Hair’s a funny thing; it grows profusely where you rather wish it didn’t, like down you nose and in your ears. Far be it from me to conclude that here it is well fertilised. Isn’t it strange that the ladies, and men too I’m told, get their unwanted hairs removed by using wax?

I don’t go to the barber’s any more. I really miss the attention of those young nubile things. I’m told they are not good for my blood pressure, but that’s not the reason I have given up. The cost of a haircut soared so much that it was better to invest in an electric trimmer.

This has it dangers as she who wields the clippers has designs on trimming the hair on my back – because it gets up her nose in bed. I suppose I must be thankful that my ears are intact. She draws the line however at using the attachment to attack those nasal hairs and those with their roots embedded in wax.

Finally here’s a safety warning. If you approach me from behind you had better wear dark glasses. My polished pate shines brighter than a landing light on a flies’ aerodrome.

For more follicle challenges you need to check the hair styles at Sepia-saturday-230.

Tuesday, 27 May 2014

Cloudspotting - Thematic Photography

Leaden, grey skies and rain make cloudspotting a difficult exercise this week; there is little promise of improvement tomorrow either. That's why I have raided my 2007 archive..

OK - so the clouds were in the shots by accident in all but the first.

Storm clouds gathering - Michigan, September 2007

Alnwick Castle in Northumberland is a photogenic subject - the clouds enhance the effect.

Alnwick Castle - Northumberland, July 2007

But does Harry Potter playing quidditch behind its walls add to the magic?

Alnwick Castle walls

Sorry - you have to imagine him.

The next two pictures were taken from a little steam boat on the Fowey estuary in Cornwall. There must be thousands of pictures of the town - these were taken in May 2007 when we were attending the Daphne du Maurier festival in her centenary year,

Fowey - May 2007

To see the results of more cloudspotting check out the links at Carmi's Thematic-photographic-296.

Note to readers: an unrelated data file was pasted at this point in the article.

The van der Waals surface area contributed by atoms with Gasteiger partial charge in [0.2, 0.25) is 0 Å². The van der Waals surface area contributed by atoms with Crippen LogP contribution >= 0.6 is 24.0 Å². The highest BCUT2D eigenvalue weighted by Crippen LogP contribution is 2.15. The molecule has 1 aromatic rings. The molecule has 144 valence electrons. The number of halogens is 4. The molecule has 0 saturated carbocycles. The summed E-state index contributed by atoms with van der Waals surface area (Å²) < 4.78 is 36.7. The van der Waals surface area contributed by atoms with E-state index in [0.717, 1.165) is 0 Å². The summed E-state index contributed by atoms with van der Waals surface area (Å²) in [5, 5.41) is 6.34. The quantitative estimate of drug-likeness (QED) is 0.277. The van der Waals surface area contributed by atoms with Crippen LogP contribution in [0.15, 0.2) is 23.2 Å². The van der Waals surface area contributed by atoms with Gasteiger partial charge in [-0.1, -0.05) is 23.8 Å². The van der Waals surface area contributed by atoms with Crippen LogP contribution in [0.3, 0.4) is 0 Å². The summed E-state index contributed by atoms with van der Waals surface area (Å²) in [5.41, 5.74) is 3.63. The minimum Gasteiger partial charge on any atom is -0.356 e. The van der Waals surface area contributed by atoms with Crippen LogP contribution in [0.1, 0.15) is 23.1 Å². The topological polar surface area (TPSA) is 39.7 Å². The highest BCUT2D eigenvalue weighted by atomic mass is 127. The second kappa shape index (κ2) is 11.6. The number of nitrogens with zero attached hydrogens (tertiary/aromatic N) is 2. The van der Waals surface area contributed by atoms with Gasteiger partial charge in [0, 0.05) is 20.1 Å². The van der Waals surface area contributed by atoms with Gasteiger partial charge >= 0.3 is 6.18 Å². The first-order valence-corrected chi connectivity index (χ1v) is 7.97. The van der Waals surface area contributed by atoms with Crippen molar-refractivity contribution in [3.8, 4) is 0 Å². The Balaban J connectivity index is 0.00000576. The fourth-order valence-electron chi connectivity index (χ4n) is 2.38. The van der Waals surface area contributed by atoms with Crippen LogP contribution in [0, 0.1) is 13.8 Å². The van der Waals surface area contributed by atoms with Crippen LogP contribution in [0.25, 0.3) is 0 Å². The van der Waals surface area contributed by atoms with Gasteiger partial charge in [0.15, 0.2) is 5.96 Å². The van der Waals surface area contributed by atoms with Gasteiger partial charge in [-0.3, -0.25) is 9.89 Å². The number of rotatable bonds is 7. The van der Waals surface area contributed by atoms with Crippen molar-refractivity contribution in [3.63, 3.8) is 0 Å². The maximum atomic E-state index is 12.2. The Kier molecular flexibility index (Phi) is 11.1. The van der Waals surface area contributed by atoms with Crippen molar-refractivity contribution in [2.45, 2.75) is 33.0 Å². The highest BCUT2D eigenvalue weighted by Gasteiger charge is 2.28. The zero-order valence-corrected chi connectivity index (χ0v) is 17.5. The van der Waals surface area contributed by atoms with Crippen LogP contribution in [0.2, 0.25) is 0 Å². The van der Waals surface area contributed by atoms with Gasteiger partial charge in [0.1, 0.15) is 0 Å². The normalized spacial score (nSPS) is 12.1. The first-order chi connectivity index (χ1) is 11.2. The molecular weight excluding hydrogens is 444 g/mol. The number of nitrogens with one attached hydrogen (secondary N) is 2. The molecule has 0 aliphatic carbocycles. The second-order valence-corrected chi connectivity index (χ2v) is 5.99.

Sunday, 25 May 2014

Gibraltar and Victory - Sunday Stamps

Horatio Nelson died at 1630 on 21 October 1805 on board HMS Victory. He had been shot on board by a French sniper during the Battle of Trafalgar.

Gibraltar issued a set of stamps to commemorate the 175th anniversary of his death.

This painting shows the Victory, with Nelson's body on board, being towed into Gibraltar for repairs after the battle. The famous Rock is unmistakable.

The four stamps issued in 1980 include one of the painting.

It shouldn't be too hard for you to work out where I found the sheet and the set of stamps. It wasn't under a rock.

To see what others have chosen please follow the links at Viridian's Sunday-stamps-172.

Thursday, 22 May 2014

Stand By Your Beds

I cannot claim to have had much experience of dormitories and even less of ones occupied by the female sex. 

Our prompt this week shows a dorm room at a typical North American College in 1917.

I went to Stamford School in Lincolnshire as a day boy in 1948. I don't remember ever visiting the boarders' dormitories. However later some friends of mine were disciplined for 'raiding' the local girls school.

At St Andrews University I stayed in St Salvator's Hall, then a exclusively male hall of residence. Female visitors were only allowed in on a Sunday afternoon in those days. Now of course both male and female students live in 'Sallies'.

On balcony railings at end of top floor corridor outside room C30 - late 1950s
Hanging out the windows on the staircase over Sallies main entrance.
I have managed to find some dormitory pictures from earlier times, none as luxurious as Sallies spartan rooms.